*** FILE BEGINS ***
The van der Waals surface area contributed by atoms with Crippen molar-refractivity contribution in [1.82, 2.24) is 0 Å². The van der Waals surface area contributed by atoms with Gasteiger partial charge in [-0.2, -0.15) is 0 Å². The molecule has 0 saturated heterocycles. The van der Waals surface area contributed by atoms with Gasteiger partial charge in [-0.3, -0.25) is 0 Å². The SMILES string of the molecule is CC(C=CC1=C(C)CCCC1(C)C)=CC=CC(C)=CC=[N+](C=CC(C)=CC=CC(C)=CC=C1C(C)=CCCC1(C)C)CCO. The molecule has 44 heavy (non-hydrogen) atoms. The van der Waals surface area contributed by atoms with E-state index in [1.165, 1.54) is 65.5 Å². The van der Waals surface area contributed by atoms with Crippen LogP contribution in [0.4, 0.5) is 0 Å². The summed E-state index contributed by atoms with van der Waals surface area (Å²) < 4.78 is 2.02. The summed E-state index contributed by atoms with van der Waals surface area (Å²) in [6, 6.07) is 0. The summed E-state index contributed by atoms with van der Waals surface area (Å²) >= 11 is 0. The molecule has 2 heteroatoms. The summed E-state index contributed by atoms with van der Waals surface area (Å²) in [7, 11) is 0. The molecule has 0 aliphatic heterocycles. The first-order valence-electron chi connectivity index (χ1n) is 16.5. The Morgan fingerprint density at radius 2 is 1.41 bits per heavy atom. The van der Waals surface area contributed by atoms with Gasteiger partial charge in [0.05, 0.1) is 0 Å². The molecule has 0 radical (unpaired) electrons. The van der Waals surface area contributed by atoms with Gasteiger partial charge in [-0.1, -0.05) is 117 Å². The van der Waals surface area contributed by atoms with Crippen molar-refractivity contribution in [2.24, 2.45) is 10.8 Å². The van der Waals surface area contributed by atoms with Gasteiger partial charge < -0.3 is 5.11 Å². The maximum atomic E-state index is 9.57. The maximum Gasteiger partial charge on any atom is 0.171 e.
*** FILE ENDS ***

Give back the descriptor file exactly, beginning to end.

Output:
The van der Waals surface area contributed by atoms with Crippen molar-refractivity contribution in [1.82, 2.24) is 0 Å². The van der Waals surface area contributed by atoms with Gasteiger partial charge in [-0.2, -0.15) is 0 Å². The molecule has 0 saturated heterocycles. The van der Waals surface area contributed by atoms with Gasteiger partial charge in [-0.3, -0.25) is 0 Å². The SMILES string of the molecule is CC(C=CC1=C(C)CCCC1(C)C)=CC=CC(C)=CC=[N+](C=CC(C)=CC=CC(C)=CC=C1C(C)=CCCC1(C)C)CCO. The molecule has 44 heavy (non-hydrogen) atoms. The van der Waals surface area contributed by atoms with E-state index in [1.165, 1.54) is 65.5 Å². The van der Waals surface area contributed by atoms with Crippen LogP contribution in [0.4, 0.5) is 0 Å². The summed E-state index contributed by atoms with van der Waals surface area (Å²) < 4.78 is 2.02. The summed E-state index contributed by atoms with van der Waals surface area (Å²) in [6, 6.07) is 0. The summed E-state index contributed by atoms with van der Waals surface area (Å²) >= 11 is 0. The molecule has 2 heteroatoms. The summed E-state index contributed by atoms with van der Waals surface area (Å²) in [7, 11) is 0. The molecule has 0 aliphatic heterocycles. The first-order valence-electron chi connectivity index (χ1n) is 16.5. The Morgan fingerprint density at radius 2 is 1.41 bits per heavy atom. The van der Waals surface area contributed by atoms with Gasteiger partial charge in [0.05, 0.1) is 0 Å². The molecule has 0 radical (unpaired) electrons. The van der Waals surface area contributed by atoms with Gasteiger partial charge in [-0.1, -0.05) is 117 Å². The van der Waals surface area contributed by atoms with Crippen molar-refractivity contribution in [2.24, 2.45) is 10.8 Å². The van der Waals surface area contributed by atoms with Gasteiger partial charge < -0.3 is 5.11 Å². The maximum atomic E-state index is 9.57. The maximum Gasteiger partial charge on any atom is 0.171 e.